Part 2, Matsamo Culural Village Tour on the border of South Africa and Swaziland...

The Matsamo village consists of many huts such as these, made by the men using straw, wood, vines and cow's dung.  They are very well constructed.
"Sighting of the Day in the Bush"
Tom and Lois have particularly enjoyed the bushbabies nightly visit to the cup of yogurt on the little stand.
Whether or not the villagers of Matsamo actually live the primitive life they described as customary in these modern times, it was indeed interesting to learn about their history and culture.
There are various boma type structures to round up the cattle at night or in which to conduct meetings among the tribesmen.
The young man who provided us with a private tour of the village was enthusiastic and obviously dedicated to the customs of his heritage, many of which we assume continue today to some degree.
The chief, our tour guide's father, was in a meeting with another tribesman.
It was evident by his detailed descriptions that the male members of the tribe supersede the females of the tribe in many ways with the exception of the grandmother who is held in the highest esteem, even above that of the chief.
The baskets hanging on the side of the boma fence is for nesting chickens.
Women are married at very young ages and many men take two wives.  The first wife will have children, cook, clean and care for the family and continues to do so until the man decides to take a second wife.
The largest hut was for the grandmother where all the teenage girls sleep once past the age of seven or eight years old.
At this point, the first wife is "promoted" and she moves to another hut without a cooking area.  The new wife is then responsible for all of the household tasks while the first wife languishes in an easier lifestyle.  Interesting, eh?
Note the quality construction of the huts.
There is no limit to the number of children the wives may bear regardless of their status in the family unit. Its a lifestyle difficult for most of us to imagine, so far removed from our own reality.  
The chief's son, the youngest of his 25 children from two wives respectively with two wives, the first with 15 children, the second with 10 children.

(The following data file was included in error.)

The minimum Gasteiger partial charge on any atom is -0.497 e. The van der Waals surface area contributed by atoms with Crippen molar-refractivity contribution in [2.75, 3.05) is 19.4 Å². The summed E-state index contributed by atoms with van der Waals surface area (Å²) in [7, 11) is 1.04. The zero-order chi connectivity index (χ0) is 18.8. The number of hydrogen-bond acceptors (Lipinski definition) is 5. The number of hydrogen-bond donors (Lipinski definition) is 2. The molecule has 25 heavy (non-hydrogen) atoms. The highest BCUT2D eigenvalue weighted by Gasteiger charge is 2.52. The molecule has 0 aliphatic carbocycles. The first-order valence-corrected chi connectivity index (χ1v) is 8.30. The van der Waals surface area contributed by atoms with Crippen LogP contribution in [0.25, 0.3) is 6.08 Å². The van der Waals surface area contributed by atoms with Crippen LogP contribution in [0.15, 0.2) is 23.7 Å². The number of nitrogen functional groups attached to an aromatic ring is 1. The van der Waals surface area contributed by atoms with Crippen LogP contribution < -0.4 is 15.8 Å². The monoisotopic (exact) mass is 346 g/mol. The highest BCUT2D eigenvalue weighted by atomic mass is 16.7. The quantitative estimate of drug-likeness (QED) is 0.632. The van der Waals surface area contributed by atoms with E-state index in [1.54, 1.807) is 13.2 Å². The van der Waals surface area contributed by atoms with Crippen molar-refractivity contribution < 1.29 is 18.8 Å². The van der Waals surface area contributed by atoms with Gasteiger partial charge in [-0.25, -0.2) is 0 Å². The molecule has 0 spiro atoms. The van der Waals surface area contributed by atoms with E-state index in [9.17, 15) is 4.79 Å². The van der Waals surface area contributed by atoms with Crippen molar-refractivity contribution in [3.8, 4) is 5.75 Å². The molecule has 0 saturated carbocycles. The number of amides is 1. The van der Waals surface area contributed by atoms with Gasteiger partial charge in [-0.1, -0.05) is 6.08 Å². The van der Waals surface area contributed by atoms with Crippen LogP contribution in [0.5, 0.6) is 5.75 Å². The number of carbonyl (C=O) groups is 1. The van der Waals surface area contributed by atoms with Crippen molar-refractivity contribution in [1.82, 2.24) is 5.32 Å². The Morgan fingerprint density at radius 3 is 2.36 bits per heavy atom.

After the tour ended, we made our way back to the car and proceeded to drive back to Marloth Park via the proper roads, avoiding the potholed roads.  By early afternoon we were back on the veranda waiting for visitors while Lois and I prepared a lovely dinner for the evening.
This low entrance to the huts is intended to keep invaders out and present a humble entrance for those who are welcomed.  A large stick us kept by the entrance in the event an unwelcomed visitors intrudes.
I guess some things never change especially in our generation of retired seniors, women doing most of the cooking and men taking on other household tasks.  For us, traveling the world over these past six years has led us each to fall into specific roles and tasks based on our skills and interest, less on gender identify roles of decades past.
Decorative items to be worn during festivities and when young women are presented to the chief as potential new wives for himself and others.
I prefer to cook. Tom prefers to do the cleanup and the dishes.  He does the heavy lifting of the 40 kg (88 pounds) pellets while I put away the groceries.  I wash the laundry and if helpers aren't available he hangs it on the clothesline.
The husband and wife sleep separately on mats on the ground, the man on the right, the woman on the left.  As we entered the hut we had to comply with this left/right ritual, man always on the right.  Hummm...or did he mean "man is always right?"
In many cultures established roles and tasks are distributed by a couple, regardless of gender, in a similar manner, based on expertise, ability, and interest.  This method works well for us and never, do either of us feel we are locked into a specific gender obligation.
Various baskets used for collecting water by the young women from the local river.
Yesterday, Saturday, we embarked on the Crocodile River drive in Marloth Park and once again has some spectacular sightings we'll share in tomorrow's post.  
The village was designed to generate revenue for the villagers and many areas were modern and tourist-friendly.
As always, last night's dinner at Jabula was fantastic along with the fun the four of us had sitting at the bar yakking with Leon, the owner.  Dawn, his wife, and co-owner was out of town visiting family and we kept him entertained as he did us!
For an additional sum, we could have stayed for lunch.  But when reviewing the online menu, we opted out on this when many of the items were wheat, corn, and starch-based and deep fried.
Soon, we're off to another bush braai in Lionspruit, the game reserve within a game reserve where we'll spend the better part of the day at Frikkie's Dam with Louise, Danie, and friends.  It will be a pleasure to share this delightful event with Tom and Lois as their time here is quickly winding down.  In a mere four days, they'll depart to return to the US.
Several areas were set up for dining and many tourists were dining as we walked through the dining area.
Have a fantastic day, yourselves!  We'll be thinking of all of you as we take photos while embracing today's fun event.

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Photo from one year ago today, October 28, 2017:

Exterior photo of the hotel, the Real InterContinental Managua at Metrocentro Mall, where we stayed for two nights, to renew our Costa Rica visas. For more photos and details, please click here.

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